The Oregon Business Plan emphasizes the 4 Ps - Promoting innovation,
People, Place, and Productivity - for knowledge-based economic development.
Oregonians believe that their state is a special place to live, and it is.
It has an array of beautiful natural resources from mountains to the ocean
to high desert and fertile farmlands. There is a large land base with relatively
few people, all friendly and helpful and who collaborate as a matter of
course. But in the competitive global market, it takes more than a great
place and special people to build and nurture a knowledge-based economy.
It requires that we develop partnerships among government, education and
industry to exploit our intellectual assets as well as we do our physical
Promoting Innovation: Oregon promotes a climate of innovation
by tapping into the intellectual assets of the universities and colleges
and into the immense intellectual assets at the Pacific Northwest National
Laboratory (PNNL). The state is part of the Northwest Research Triangle,
with over $1.2 billion in federally funded research, which attracts growing
companies to the region.
Several years ago the citizens of Oregon voted by a 77 percent approval
for a Constitutional amendment allowing for Oregon's public universities
to hold stock in companies that commercialize their technologies and ideas.
The campaign to convince the electorate of the value of the amendment to
the economy was a true collaboration among university, government, and company
Access to capital is also very important and often a problem for states
trying to improve their entrepreneurial climate. Available capital must
be targeted at very early stage ideas and small, niche-based, nimble companies.
Oregon has the Oregon Growth Account, Oregon Resource and Technology Development
Account (utilizing lottery funds), Oregon Investment Council's set-aside
of public retirement funds, and regional angel networks to support growth
of new knowledge-based companies.
People: A knowledge-based economy must have a skilled,
creative and flexible workforce. The Oregon Engineering and Technology Industry
Council and the provision of multi-year funding for the education of engineers
and computer scientists is helping to fill this need. The Oregon Governor
funded an information technology education and training effort, and has
begun an initiative on healthcare workforce preparation. Oregon's community
colleges partner with individual and groups of companies on tailored education
Place: Knowledge-based companies thrive where there are
opportunities for the exchange and transfer of knowledge and technologies
among companies, government agencies, and colleges and universities. Knowledge
has to flow in all directions with companies utilizing the ideas and discoveries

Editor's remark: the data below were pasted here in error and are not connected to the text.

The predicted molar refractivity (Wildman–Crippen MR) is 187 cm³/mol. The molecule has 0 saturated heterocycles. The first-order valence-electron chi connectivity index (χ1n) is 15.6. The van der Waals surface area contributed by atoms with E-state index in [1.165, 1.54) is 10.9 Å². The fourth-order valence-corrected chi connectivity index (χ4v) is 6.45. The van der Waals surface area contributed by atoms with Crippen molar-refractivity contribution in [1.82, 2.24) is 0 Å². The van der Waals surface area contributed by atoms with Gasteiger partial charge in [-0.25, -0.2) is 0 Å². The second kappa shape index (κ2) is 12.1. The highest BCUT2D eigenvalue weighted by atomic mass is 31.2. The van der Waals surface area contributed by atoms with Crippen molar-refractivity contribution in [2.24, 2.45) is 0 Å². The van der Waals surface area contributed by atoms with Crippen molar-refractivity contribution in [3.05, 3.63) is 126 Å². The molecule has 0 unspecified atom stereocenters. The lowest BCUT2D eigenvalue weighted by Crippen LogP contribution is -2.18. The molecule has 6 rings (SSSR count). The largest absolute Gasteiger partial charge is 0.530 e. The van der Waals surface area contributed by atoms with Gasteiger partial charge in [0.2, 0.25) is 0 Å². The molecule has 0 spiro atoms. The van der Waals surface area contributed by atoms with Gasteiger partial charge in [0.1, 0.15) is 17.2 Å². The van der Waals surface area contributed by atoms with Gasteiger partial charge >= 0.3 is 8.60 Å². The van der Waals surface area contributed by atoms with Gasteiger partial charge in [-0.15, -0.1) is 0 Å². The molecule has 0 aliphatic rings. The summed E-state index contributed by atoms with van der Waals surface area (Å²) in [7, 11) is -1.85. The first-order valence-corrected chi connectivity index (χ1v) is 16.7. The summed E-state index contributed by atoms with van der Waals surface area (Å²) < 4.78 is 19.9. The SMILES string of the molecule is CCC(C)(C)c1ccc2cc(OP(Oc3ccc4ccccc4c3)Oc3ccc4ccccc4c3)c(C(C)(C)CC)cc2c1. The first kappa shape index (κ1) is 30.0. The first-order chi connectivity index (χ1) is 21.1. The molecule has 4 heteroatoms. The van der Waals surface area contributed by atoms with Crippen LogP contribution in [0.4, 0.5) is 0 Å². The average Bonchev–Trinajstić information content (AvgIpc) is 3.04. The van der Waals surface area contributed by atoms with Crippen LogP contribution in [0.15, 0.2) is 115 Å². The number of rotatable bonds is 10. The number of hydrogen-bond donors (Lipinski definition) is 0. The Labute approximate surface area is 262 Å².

of the universities and research labs. Likewise universities work with companies
to spin out their inventions into the economy. The Oregon Science and Technology
Partnership (OSTP) has created "Knowledge Connection" to enhance
knowledge flow. OSTP, a not-for-profit government-university-industry partnership,
is dedicated to the economic expansion of the East Portland Metropolitan
region and serves as a voice for the region's economic assets and joins
government efforts to recruit new knowledge-based companies.
With the Knowledge Connection, OSTP partners with the area community
colleges and research universities to link companies with faculty and graduate
students. University resources are helping to solve specialized business
problems, improve products and processes, and commercialize ideas from laboratories
to the market. And further, OSTP frequently takes company, university, and
government executives on bus trips to visit the PNNL, helping to build collaborations
among companies and PNNL's scientists and engineers.
Productivity: To help improve productivity of companies in
the East Portland Metropolitan region, OSTP has recently spawned and incubated
the Pacific Northwest Defense Coalition (PNDC), a membership organization.
In just four months it has attracted 25 entrepreneurial companies interested
in growing the amount and efficiency of their defense work. PNDC's membership
is expected to grow to 50 companies by year's end and to include companies
from the states of Oregon and Washington. Federal delegates of the two states
and regional economic development agencies have recognized this unprecedented
OSTP is also focused on growing a healthcare cluster, including both
traded sector companies and non-traded provider organizations, to help increase
sector company revenues and improve healthcare resources for all regional
companies. And Oregon has developed its first signature research center,
the Oregon Nanoscience and Microtechnology Institute, to focus on applications
of nanoscience discoveries to microtechnology products.
Oregon is the epitome of its motto "We Try Harder". Its hard
work is now succeeding in building knowledge-based industries such as nanoscience
applied to microtechnology products, value-added natural resources, recreation
technology, nutraceuticals, green technology, renewable energy technologies,
smart transportation, and many others. Following the Business Plan's four
Ps, the state is realizing a critical mass of ideas, research, process and
product innovation, and education and training to support its knowledge-based